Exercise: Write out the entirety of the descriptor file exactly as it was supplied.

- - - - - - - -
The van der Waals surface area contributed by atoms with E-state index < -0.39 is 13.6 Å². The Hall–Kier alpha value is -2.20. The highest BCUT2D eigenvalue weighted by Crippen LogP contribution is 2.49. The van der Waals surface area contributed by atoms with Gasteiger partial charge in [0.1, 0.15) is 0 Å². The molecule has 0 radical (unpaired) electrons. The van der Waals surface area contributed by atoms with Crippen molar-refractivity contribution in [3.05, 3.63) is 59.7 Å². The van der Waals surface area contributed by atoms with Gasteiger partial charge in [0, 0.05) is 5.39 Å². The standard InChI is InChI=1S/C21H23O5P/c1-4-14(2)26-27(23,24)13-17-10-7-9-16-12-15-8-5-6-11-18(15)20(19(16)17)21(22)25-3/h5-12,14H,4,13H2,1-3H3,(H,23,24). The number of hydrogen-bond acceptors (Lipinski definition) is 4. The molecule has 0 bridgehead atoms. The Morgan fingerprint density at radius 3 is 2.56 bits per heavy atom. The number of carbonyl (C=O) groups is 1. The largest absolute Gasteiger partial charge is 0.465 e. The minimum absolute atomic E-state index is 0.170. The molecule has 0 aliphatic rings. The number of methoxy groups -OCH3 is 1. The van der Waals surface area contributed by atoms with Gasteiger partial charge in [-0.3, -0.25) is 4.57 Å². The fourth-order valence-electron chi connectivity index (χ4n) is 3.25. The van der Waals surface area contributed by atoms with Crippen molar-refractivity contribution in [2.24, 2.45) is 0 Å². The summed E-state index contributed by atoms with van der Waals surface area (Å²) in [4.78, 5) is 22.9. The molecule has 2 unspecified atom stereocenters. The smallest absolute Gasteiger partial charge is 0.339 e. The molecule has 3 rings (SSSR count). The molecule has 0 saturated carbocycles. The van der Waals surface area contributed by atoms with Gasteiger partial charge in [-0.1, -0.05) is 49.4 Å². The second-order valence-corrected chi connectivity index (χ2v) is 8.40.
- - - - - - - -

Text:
The van der Waals surface area contributed by atoms with E-state index < -0.39 is 13.6 Å². The Hall–Kier alpha value is -2.20. The highest BCUT2D eigenvalue weighted by Crippen LogP contribution is 2.49. The van der Waals surface area contributed by atoms with Gasteiger partial charge in [0.1, 0.15) is 0 Å². The molecule has 0 radical (unpaired) electrons. The van der Waals surface area contributed by atoms with Crippen molar-refractivity contribution in [3.05, 3.63) is 59.7 Å². The van der Waals surface area contributed by atoms with Gasteiger partial charge in [0, 0.05) is 5.39 Å². The standard InChI is InChI=1S/C21H23O5P/c1-4-14(2)26-27(23,24)13-17-10-7-9-16-12-15-8-5-6-11-18(15)20(19(16)17)21(22)25-3/h5-12,14H,4,13H2,1-3H3,(H,23,24). The number of hydrogen-bond acceptors (Lipinski definition) is 4. The molecule has 0 bridgehead atoms. The Morgan fingerprint density at radius 3 is 2.56 bits per heavy atom. The number of carbonyl (C=O) groups is 1. The largest absolute Gasteiger partial charge is 0.465 e. The minimum absolute atomic E-state index is 0.170. The molecule has 0 aliphatic rings. The number of methoxy groups -OCH3 is 1. The van der Waals surface area contributed by atoms with Gasteiger partial charge in [-0.3, -0.25) is 4.57 Å². The fourth-order valence-electron chi connectivity index (χ4n) is 3.25. The van der Waals surface area contributed by atoms with Crippen molar-refractivity contribution in [2.24, 2.45) is 0 Å². The summed E-state index contributed by atoms with van der Waals surface area (Å²) in [4.78, 5) is 22.9. The molecule has 2 unspecified atom stereocenters. The smallest absolute Gasteiger partial charge is 0.339 e. The molecule has 3 rings (SSSR count). The molecule has 0 saturated carbocycles. The van der Waals surface area contributed by atoms with Gasteiger partial charge in [-0.1, -0.05) is 49.4 Å². The second-order valence-corrected chi connectivity index (χ2v) is 8.40.